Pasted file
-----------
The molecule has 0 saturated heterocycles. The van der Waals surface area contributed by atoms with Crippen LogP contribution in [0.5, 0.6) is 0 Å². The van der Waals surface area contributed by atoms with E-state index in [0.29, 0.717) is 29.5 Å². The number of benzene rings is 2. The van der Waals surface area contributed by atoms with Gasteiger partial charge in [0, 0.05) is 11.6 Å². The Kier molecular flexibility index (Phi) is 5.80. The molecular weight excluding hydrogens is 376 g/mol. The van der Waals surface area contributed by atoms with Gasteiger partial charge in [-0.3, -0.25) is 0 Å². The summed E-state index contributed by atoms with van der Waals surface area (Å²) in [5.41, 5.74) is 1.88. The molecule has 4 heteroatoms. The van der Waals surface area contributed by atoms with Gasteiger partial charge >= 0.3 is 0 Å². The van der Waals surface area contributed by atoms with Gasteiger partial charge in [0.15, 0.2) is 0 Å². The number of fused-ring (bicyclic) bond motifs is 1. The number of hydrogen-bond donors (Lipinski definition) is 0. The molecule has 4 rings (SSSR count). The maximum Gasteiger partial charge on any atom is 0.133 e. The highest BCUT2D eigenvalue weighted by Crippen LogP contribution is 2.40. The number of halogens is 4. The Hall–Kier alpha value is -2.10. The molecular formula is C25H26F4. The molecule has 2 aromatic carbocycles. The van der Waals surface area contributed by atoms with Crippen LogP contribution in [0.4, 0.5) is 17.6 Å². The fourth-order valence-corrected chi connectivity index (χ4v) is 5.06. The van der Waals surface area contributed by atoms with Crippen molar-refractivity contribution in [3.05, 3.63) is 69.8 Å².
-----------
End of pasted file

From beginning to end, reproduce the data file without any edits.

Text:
The molecule has 0 saturated heterocycles. The van der Waals surface area contributed by atoms with Crippen LogP contribution in [0.5, 0.6) is 0 Å². The van der Waals surface area contributed by atoms with E-state index in [0.29, 0.717) is 29.5 Å². The number of benzene rings is 2. The van der Waals surface area contributed by atoms with Gasteiger partial charge in [0, 0.05) is 11.6 Å². The Kier molecular flexibility index (Phi) is 5.80. The molecular weight excluding hydrogens is 376 g/mol. The van der Waals surface area contributed by atoms with Gasteiger partial charge in [-0.3, -0.25) is 0 Å². The summed E-state index contributed by atoms with van der Waals surface area (Å²) in [5.41, 5.74) is 1.88. The molecule has 4 heteroatoms. The van der Waals surface area contributed by atoms with Gasteiger partial charge >= 0.3 is 0 Å². The van der Waals surface area contributed by atoms with Gasteiger partial charge in [0.15, 0.2) is 0 Å². The number of fused-ring (bicyclic) bond motifs is 1. The number of hydrogen-bond donors (Lipinski definition) is 0. The molecule has 4 rings (SSSR count). The maximum Gasteiger partial charge on any atom is 0.133 e. The highest BCUT2D eigenvalue weighted by Crippen LogP contribution is 2.40. The number of halogens is 4. The Hall–Kier alpha value is -2.10. The molecular formula is C25H26F4. The molecule has 2 aromatic carbocycles. The van der Waals surface area contributed by atoms with Crippen LogP contribution in [0.4, 0.5) is 17.6 Å². The fourth-order valence-corrected chi connectivity index (χ4v) is 5.06. The van der Waals surface area contributed by atoms with Crippen molar-refractivity contribution in [3.05, 3.63) is 69.8 Å².